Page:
Hon. Paul Martin
March 16, 1999
I would like to thank you for your letter of January 29th, 1999 expressing concern over the accountability of institutions with international mandates.
I would first like to address your specific concerns about the Mekong dam projects in Laos, Cambodia and Vietnam and the Three Gorges dam projects in China.
Let me begin by clarifying that the World Bank is not financing any dams on the stem of the Mekong River. The Government of Lao PDR has requested the World Bank to provide a partial risk guarantee for the Nam Theun 2 hydroelectric project, which is on a tributary of the Mekong, and has completed substantial prepatory work as required by the Bank. This project has been prepared very carefully with a high degree of attention to the environmental and social concerns.raised through public consultations. The World Bank will not be participating in the construction of the dam or power facility.
To support the Mekong Delta countries, the Bank is preparing a technical assistance project for the Mekong River Commission,to prepare water utilization rules for Mekong. The project is key to the Commission’s capacity to manage decisions about water use during the dry season to ensure quality and adequate flows for downstream countries.
The World Bank is not currently involved in the Three Gorges project, nor does it have any plans to become involved in the future. In the late 1980s, the Bank co-chaired and financed a panel of international experts to supervise a feasibility study being conducted on the project, but this was not a World Bank study. The Bank’s involvement ended in late 1988 with the completion of the work of the panel of experts.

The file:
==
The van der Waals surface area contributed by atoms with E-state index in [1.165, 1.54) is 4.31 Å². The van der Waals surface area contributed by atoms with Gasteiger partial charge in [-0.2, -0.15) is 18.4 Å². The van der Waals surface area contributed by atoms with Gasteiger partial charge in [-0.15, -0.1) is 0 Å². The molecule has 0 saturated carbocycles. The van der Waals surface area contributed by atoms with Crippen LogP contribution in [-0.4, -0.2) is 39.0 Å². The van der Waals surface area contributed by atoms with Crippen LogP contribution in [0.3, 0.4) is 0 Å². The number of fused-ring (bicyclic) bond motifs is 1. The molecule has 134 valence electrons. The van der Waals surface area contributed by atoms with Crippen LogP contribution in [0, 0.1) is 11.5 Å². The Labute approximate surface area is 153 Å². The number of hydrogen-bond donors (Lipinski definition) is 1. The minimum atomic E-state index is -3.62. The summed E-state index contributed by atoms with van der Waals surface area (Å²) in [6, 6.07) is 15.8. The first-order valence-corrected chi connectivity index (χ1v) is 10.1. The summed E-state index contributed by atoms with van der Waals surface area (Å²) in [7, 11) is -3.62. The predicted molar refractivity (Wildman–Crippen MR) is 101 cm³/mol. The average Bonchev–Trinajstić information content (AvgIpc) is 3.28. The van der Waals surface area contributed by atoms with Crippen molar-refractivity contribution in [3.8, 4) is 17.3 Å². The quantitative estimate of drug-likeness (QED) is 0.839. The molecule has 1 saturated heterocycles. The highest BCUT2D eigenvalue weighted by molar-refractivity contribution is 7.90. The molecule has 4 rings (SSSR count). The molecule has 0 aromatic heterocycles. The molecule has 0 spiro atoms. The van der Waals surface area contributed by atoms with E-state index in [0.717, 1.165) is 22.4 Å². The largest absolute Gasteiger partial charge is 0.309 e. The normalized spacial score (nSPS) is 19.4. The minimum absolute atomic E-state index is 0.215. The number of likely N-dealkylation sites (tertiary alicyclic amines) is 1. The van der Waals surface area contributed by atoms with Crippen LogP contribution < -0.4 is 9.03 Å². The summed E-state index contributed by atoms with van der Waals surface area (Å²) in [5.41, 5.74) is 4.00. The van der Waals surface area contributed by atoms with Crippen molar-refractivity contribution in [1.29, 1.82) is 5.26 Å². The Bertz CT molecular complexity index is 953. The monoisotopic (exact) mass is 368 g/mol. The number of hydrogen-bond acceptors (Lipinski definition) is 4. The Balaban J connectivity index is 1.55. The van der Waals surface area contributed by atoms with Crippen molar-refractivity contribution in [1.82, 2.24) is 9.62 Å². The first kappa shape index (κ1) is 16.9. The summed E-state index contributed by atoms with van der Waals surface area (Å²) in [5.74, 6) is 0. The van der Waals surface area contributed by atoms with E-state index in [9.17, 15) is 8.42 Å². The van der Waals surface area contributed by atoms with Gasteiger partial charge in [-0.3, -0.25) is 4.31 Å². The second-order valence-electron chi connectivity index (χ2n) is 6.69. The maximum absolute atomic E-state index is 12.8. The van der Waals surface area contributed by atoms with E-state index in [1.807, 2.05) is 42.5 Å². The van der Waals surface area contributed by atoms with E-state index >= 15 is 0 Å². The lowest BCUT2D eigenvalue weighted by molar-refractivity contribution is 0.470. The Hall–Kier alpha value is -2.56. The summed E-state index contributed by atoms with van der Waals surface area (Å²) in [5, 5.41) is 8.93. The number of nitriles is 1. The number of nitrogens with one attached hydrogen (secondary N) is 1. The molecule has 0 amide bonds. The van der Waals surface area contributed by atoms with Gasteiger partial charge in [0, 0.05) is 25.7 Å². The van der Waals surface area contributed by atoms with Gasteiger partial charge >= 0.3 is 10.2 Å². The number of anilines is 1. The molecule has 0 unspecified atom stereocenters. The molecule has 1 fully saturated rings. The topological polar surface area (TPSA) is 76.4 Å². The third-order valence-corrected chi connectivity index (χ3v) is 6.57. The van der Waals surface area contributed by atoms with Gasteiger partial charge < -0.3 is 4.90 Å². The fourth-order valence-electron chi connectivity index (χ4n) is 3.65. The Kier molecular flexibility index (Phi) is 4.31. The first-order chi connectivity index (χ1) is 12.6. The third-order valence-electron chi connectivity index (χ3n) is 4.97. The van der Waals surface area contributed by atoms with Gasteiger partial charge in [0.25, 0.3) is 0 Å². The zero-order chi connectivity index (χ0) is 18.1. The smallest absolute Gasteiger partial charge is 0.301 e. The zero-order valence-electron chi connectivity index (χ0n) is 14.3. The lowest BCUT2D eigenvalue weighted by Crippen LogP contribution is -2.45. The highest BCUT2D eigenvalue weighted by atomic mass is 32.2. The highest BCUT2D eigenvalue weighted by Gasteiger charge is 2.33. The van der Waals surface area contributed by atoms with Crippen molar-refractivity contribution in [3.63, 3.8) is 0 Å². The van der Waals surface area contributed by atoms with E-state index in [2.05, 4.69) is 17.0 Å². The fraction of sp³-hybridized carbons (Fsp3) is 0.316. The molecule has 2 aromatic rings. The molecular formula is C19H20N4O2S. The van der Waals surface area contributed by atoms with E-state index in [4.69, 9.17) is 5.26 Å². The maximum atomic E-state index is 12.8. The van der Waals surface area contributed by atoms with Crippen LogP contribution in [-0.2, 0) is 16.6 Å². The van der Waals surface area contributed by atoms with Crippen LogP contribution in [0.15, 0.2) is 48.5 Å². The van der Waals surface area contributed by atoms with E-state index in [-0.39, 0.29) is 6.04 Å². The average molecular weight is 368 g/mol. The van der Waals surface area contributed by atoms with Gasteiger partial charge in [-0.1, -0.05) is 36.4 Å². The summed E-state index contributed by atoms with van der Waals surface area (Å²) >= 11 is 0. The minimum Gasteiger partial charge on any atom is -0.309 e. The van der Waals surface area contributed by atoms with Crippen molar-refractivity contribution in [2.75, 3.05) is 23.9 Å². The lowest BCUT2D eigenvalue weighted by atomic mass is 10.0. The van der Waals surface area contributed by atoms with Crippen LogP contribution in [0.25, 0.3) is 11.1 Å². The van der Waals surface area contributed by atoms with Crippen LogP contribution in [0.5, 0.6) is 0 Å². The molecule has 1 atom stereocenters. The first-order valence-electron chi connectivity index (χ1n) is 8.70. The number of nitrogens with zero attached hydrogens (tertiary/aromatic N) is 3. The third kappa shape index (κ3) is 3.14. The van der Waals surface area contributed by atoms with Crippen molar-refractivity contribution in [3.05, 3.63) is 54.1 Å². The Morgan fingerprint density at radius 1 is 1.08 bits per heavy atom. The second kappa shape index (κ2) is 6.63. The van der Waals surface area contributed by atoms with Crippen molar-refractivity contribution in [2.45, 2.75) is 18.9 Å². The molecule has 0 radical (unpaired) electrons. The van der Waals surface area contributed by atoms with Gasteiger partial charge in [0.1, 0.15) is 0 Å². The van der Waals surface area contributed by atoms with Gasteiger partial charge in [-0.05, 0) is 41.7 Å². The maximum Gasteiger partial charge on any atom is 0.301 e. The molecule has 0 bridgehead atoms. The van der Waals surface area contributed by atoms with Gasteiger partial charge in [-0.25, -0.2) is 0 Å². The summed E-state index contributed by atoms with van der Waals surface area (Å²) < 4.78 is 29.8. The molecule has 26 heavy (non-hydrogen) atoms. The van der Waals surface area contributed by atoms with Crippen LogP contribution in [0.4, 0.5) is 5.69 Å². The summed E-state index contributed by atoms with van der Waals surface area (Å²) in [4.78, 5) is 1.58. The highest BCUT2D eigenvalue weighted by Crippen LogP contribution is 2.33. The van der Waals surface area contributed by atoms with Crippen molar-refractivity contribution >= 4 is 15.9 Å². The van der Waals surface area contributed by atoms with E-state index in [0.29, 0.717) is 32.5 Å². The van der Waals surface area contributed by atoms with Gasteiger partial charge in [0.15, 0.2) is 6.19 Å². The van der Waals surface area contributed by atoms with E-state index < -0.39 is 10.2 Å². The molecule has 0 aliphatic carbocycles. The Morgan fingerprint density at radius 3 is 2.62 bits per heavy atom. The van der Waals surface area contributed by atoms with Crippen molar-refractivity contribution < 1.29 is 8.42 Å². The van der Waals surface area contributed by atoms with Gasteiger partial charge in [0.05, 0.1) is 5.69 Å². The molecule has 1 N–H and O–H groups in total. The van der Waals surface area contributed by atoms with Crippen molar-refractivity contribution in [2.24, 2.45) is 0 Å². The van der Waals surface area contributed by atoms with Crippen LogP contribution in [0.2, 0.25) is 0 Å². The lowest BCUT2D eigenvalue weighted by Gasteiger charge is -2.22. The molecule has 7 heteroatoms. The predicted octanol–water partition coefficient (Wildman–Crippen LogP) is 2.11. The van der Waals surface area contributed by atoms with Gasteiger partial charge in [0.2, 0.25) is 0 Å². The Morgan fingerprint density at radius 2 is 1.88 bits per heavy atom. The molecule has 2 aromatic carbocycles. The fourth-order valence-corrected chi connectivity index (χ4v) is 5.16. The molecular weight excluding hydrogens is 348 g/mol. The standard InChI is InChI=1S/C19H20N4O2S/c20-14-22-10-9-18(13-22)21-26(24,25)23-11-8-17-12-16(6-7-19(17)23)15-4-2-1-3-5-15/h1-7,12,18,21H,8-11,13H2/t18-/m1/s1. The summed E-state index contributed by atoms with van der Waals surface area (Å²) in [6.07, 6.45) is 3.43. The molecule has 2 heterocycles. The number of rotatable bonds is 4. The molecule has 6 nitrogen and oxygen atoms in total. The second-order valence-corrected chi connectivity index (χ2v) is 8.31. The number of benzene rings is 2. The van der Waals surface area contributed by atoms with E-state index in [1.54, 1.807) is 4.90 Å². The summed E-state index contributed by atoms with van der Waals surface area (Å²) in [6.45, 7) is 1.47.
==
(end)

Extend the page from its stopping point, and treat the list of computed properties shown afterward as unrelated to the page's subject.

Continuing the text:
With respect to your more general concerns regarding the World Bank’s accountability, I would like to assure you that I share your concern that the Bank be held accountable for its actions, both to people in borrowing countries and to its shareholders.
Mistakes have been made in the past, and steps must be taken to ensure that those affected by Bank projects play a more meaningful role in the consultation process. We have therefore strongly emphasized the need for the World Bank to take a more client- oriented approach to development. Clearly, projects tailored to the needs of the recipients and owned by them have a greater chance of success.
The Bank has taken some important first steps. Currently, for every project that the Bank undertakes, a number of imperatives guide their actions. These include involving local citizens, and building and strengthening partnerships with governments, non-government organizations and the citizens of developing countries.
The World Bank has also instituted a process by which any group who considers they have or may be directly and adversely affected by a Bank-supported project or projects can ask the independent Inspection Panel to investigate whether the Bank has failed to abide by its policies and procedures.
But clearly, more can be done. Given the fiscal realities of donors and recipients alike, we are increasingly concerned with improving aid effectiveness and efficient use of resources. We will continue to monitor the impact of World Bank activities to ensure that development and poverty reduction are being given priority.
As the activities of the Canadian International Development Association (CIDA) and the Export Development Corporation (EDC) fall outside of my purview, I have taken the liberty of forwarding your letter to the Honourable Diane Marleau, Minister for International Co-operation and the Honourable Sergio Marchi, Minister for International Trade.
Thank you once again for your interest in this very important issue.
The Honourable Paul Martin, P.C., M.P.
c.c. The Honourable Diane Marleau, P.C., M.P.
The Honourable Sergio Marchi, P.C., M.P.
Categories: Mekong Utility Watch